I’ve lost track of the amount of friends I have whose fishing has dropped off over the years as they’ve got married, had kids, or taken on demanding jobs. Even worse than that, I know a few who’ve unfortunately ended up separating due to fallouts over time spent on the bank.
It’s a tricky balance, and I’m not for one minute saying that I always get it right, but overall I know that the amount of time I do get to spend on the bank is purely down to the way I plan my life away from it, in order to keep everybody sweet – wife and kids included!
Like many of my friends, carp fishing for me isn’t just a hobby or a pastime – it’s an absolute passion, an obsession that continues to grow with every year that passes. As such, it has always been a fine balance trying to get out on the bank as often as possible, whilst at the same time finding that more and more restrictions are placed on my fishing time due to family life – not to mention running my own business!
The key, as with most things, is careful thought and planning. I should point out at the start that my wife is pretty understanding; she’s known from the start how much I’m into my fishing, yet she’s no mug – if I don’t pull my weight at home she’ll soon let me know about it, so I always do whatever I can to ensure smooth passage, which after all, is the quickest way to obtaining the hallowed away pass!
People assume that because I work in fishing I must get to pick and choose when I go all the time – if only that were the case! I can honestly say that I’ve never worked as hard as I have since I’ve worked for myself, and the only way I’m able to do all the things I do is to work twice as hard at it, but even so, I think it’s safe to say my members get to spend more time on my own lakes than I do at the moment!
When we had Izaak, my first-born son, I knew things would change in relation to my time out on the bank – enough of my friends had hung their rods up for good for me to know I’d have to seriously rethink the way I approached my fishing – and I was right! Friday to Sunday sessions became a thing of the past overnight, as did my annual weeks away on various fishing trips, but that did not mean that I stopped fishing altogether – just the opposite.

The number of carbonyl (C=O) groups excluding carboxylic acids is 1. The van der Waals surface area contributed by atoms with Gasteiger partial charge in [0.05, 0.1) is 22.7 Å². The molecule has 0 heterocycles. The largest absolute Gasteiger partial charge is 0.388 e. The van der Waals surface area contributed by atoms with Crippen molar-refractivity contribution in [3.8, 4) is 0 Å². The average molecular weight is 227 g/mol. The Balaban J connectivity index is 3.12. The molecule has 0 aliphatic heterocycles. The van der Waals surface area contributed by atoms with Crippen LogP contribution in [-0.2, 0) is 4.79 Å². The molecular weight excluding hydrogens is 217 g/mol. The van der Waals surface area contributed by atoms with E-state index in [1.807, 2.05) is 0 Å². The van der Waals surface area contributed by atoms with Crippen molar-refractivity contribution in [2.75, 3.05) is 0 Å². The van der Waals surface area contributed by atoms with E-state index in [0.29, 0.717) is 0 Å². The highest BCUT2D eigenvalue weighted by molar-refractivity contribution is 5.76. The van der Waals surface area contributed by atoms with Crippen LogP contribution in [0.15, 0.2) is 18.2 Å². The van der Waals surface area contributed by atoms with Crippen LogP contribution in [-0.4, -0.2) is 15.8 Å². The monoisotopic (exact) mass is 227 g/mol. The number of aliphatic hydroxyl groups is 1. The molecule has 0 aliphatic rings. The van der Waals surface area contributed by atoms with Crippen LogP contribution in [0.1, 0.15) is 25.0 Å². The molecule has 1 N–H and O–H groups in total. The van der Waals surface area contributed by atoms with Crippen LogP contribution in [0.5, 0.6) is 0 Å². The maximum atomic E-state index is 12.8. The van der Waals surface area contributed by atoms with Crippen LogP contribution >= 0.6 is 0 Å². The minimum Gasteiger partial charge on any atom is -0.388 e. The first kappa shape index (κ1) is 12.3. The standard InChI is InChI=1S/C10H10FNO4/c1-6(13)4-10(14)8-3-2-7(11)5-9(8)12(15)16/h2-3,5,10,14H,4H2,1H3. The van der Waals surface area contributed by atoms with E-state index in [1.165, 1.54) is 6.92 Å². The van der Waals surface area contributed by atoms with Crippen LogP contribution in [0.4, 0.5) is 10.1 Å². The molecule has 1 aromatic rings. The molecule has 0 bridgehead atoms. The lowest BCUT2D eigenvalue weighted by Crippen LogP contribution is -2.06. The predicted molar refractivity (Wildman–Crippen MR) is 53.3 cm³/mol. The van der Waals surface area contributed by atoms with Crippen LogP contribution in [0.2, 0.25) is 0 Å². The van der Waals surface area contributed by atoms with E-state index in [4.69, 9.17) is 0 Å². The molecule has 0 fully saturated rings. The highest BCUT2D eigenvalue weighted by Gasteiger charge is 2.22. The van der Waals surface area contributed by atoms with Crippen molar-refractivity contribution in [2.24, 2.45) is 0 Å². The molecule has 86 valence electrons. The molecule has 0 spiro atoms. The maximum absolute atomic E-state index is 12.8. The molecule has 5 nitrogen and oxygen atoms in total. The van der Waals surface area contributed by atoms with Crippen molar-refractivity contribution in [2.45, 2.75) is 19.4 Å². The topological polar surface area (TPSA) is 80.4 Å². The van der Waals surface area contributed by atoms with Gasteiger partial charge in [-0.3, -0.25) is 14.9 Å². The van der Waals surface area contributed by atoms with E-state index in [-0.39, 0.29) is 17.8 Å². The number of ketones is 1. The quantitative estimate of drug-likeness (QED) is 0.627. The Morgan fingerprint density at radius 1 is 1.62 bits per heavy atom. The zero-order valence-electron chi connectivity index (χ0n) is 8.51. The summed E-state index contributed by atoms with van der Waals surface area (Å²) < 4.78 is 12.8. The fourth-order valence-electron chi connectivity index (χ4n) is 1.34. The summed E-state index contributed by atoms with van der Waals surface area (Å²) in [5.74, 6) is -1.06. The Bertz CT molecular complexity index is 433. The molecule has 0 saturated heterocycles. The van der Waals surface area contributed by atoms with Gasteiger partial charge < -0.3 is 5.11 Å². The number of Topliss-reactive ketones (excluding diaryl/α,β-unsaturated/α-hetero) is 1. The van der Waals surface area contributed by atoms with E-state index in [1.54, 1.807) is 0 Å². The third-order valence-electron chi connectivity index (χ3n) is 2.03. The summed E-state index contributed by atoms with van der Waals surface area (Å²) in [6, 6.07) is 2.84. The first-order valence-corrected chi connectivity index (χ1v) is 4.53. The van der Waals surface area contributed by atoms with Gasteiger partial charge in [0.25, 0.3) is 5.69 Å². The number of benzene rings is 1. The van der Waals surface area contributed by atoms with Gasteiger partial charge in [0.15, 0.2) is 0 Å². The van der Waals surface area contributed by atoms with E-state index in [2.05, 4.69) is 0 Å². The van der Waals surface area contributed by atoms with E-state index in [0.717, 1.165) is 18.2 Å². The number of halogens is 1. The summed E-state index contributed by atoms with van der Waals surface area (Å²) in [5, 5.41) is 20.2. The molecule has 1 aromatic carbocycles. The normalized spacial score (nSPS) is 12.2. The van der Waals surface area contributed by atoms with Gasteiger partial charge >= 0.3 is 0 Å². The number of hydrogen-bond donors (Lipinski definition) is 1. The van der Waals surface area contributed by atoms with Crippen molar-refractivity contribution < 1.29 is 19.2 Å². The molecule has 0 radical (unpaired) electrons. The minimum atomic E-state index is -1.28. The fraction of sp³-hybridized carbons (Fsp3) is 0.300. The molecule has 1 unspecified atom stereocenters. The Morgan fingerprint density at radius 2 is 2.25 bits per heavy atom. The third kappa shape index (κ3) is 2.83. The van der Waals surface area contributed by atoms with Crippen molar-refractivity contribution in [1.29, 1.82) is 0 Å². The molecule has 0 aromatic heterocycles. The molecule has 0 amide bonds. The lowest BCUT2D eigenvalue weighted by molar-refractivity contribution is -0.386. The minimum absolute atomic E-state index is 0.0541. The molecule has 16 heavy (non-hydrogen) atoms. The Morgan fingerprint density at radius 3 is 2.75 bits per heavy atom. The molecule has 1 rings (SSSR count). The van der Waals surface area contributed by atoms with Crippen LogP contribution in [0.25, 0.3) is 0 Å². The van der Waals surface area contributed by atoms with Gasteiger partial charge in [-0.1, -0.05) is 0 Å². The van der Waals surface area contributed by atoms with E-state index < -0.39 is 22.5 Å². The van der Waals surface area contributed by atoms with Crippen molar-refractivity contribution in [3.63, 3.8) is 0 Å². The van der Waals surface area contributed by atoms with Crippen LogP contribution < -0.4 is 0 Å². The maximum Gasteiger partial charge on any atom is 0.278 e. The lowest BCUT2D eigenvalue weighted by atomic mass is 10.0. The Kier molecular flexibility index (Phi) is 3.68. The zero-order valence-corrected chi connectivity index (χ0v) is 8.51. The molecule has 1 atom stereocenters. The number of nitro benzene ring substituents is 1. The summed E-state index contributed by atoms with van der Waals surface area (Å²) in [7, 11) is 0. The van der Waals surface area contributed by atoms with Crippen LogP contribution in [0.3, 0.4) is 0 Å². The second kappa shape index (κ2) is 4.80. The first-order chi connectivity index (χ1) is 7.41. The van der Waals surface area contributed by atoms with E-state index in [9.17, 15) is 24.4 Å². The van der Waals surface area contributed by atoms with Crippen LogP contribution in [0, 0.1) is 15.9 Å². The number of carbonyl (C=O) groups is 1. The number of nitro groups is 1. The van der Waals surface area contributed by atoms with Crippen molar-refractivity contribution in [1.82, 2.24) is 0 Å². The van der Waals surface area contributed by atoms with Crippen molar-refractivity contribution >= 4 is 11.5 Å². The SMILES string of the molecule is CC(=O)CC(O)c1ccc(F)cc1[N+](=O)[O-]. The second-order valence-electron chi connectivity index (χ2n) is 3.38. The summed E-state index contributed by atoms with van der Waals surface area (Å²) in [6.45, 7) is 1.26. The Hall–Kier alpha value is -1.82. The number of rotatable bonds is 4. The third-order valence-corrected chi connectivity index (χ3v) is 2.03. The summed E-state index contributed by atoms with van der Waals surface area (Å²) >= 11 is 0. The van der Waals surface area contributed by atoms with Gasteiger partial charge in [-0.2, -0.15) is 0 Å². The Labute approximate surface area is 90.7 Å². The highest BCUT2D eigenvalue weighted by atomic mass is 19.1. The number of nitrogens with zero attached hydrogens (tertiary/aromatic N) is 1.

Once Izaak had been around for a while, I started to gauge the situation with regards to fishing. Big sessions were out, obviously, so I started to look at times where a window of opportunity might present itself. It soon transpired that the house was a happy, calm, and more importantly, sleepy, place from around 3am through 7am. As we were just coming into June you couldn’t have asked for a better time to get out for a couple of hours fishing and so I hatched my plan. With prior agreement, I would sort him out from when he went to bed, get him back down if he woke during the night, then would kip downstairs for a few hours until 3am when I’d quietly slip out for a few hours fishing whilst everybody was asleep.
It worked like clockwork right through the summer. I picked waters very close to home so that I could spend as much time with my rods in the water as possible, and in all honesty, I really enjoyed fishing these short sessions; relishing all the new challenges they offered up. I dabbled on a few waters I’d not fished for years and spent quite a bit of time on a local stretch of canal; the feeling I got walking that stretch of canal at that time in the morning will stay with me forever; the sights and sounds were amazing, and it was so reminiscent of fishing the canals as a child. Wherever I fished, I was always home for 7am, and was usually able to have breakfast ready and waiting for when they woke up… talk about brownie points! The key was to pick a time when I would not be missed, and then smooth the way before and after so that it wasn’t a problem. Did it require a good deal of effort on my part to fish like this? Of course it did, but if I wanted to carry on fishing then these were the lengths I was going to have to go to in order to ensure everybody was kept happy.
Izaak will be seven this year, and Violet, my daughter, five, and with each year that’s passed it’s just been a continuation of the same ethos – spotting the opportunities when they present themselves, and putting in as much effort as possible (at home and on the bank) to bring them to fruition, whilst those around you hardly notice the difference.
Most of the time now I just fish quick overnighters. I don’t go ’til I’ve done the dishes, bathed the kids and put them to bed (brownie points), and I’ll always be back in the morning not long after they’ve had their breakfast… again, picking a time that has the least impact.
Of course, it’s ever changing, and that’s the whole point. I’m always trying to effect changes that allow me to spend more time on the bank without upsetting the balance at home – if I can only do a quick overnighter without being missed, then I don’t push to go for 24hrs – much easier to do two quick overnighters per week and keep the peace. Yes, it’s more effort on my part, but the rewards speak for themselves.
I guess you have to be realistic, too. I knew that having kids would mean a lot less time on the bank for a good few years, and it has, but I’ve never stopped going and never lost the passion, and now that they’re both at school full time, things are slowly starting to swing back in my favour… so here’s to even more fishing in 2013!
Last tip: if ever in doubt, stop off for flowers on the way home. Whether needed or not, I’ve found they always help!